First, the case reaches us in an odd posture, one which stands in the way of giving full consideration to aspects of the content of the article under attack that perhaps are of constitutional significance. Petitioner has abandoned the defense of truth, see Philadelphia Newspapers, Inc. v. Hepps, 475 U.S. 767 (1986), despite the fact that there might be some support for that defense. We therefore must presume that the jury correctly found that the article was false, see ante, at 681, and decide whether petitioner acted with knowledge or reckless disregard of its falsity. In addition, petitioner has eschewed any reliance on the "neutral reportage" defense. Cf. Edwards v. National Audubon Society, Inc., 556 F.2d 113, 120 (CA2), cert. denied, 434 U.S. 1002 (1977). This strategic decision appears to have been unwise in light of the facts of this case. The article accurately reported newsworthy allegations that Daniel Connaughton, a political candidate, had used "dirty tricks" to elicit information from Alice Thompson and her sister, information that had become central to the political campaign, and also accurately reported Connaughton's response, which confirmed the existence of discussions with Thompson that touched upon the subject matter of her allegations but claimed that Thompson's version of these discussions was incorrect. Were this Court to adopt the neutral reportage theory, the facts of this case arguably might fit within it. That question, however, has also not been squarely presented.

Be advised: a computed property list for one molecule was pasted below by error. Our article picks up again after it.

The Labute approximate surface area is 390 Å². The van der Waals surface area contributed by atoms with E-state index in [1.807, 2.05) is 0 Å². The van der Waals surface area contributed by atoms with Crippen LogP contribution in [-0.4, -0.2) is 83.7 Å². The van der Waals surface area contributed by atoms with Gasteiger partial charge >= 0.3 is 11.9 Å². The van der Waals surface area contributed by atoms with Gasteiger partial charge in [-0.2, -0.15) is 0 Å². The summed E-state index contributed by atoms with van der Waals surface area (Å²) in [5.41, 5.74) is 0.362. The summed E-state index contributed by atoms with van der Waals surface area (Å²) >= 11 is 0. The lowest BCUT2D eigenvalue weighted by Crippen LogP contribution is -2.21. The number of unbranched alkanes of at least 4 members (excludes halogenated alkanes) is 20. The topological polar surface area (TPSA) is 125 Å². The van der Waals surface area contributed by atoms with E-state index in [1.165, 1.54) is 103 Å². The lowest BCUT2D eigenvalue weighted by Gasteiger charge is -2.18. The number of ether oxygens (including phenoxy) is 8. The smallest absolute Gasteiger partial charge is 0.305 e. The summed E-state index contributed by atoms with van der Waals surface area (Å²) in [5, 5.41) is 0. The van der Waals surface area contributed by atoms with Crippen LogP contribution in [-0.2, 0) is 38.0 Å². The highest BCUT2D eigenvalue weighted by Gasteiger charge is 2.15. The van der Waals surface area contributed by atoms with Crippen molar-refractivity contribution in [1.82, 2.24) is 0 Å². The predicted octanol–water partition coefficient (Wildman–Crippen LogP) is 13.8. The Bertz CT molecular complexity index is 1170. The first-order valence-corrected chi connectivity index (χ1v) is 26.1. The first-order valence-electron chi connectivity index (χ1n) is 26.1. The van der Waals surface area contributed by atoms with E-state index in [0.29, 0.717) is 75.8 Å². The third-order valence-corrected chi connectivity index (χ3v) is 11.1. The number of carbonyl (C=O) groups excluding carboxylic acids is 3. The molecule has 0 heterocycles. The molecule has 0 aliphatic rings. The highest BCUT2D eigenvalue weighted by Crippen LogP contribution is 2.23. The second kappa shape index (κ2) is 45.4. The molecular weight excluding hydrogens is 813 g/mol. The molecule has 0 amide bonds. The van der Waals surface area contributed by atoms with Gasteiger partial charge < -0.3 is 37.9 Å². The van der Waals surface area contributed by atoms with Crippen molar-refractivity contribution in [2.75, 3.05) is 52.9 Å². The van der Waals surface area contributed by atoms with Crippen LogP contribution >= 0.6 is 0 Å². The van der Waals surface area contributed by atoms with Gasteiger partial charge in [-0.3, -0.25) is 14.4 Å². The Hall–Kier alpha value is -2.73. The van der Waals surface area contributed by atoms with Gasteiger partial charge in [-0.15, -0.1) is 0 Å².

Second, I wish to emphasize that the form and content of the story are relevant not only to the falsity and neutral reportage questions, but also to the question of actual malice. In the past, this Court's decisions dealing with actual malice have placed considerable emphasis on the manner in which the allegedly false content was presented by the publisher. See Greenbelt Cooperative Publishing Assn., Inc. v. Bresler, 398 U.S. 6, 12-13 (1970) (truthful and accurate reporting of what was said at public meeting on issues of public importance not actionable); Time, Inc. v. Pape, 401 U.S. 279, 290-292 (1971) (erroneous interpretation of Government report not "actual malice"). Under our precedents, I find significant the fact that the article in this case accurately portrayed Thompson's allegations as allegations, and also printed Connaughton's partial denial of their truth. The form of the story in this case is markedly different from the form of the story in Curtis Publishing Co. v. Butts, 388 U.S. 130 (1967), where the informant's description of the events was presented as truth rather than as contested allegations. These differences in presentation are relevant to the question whether the publisher acted in reckless disregard of the truth: presenting the content of Thompson's allegations as though they were established fact would have shown markedly less regard of their possible falsity.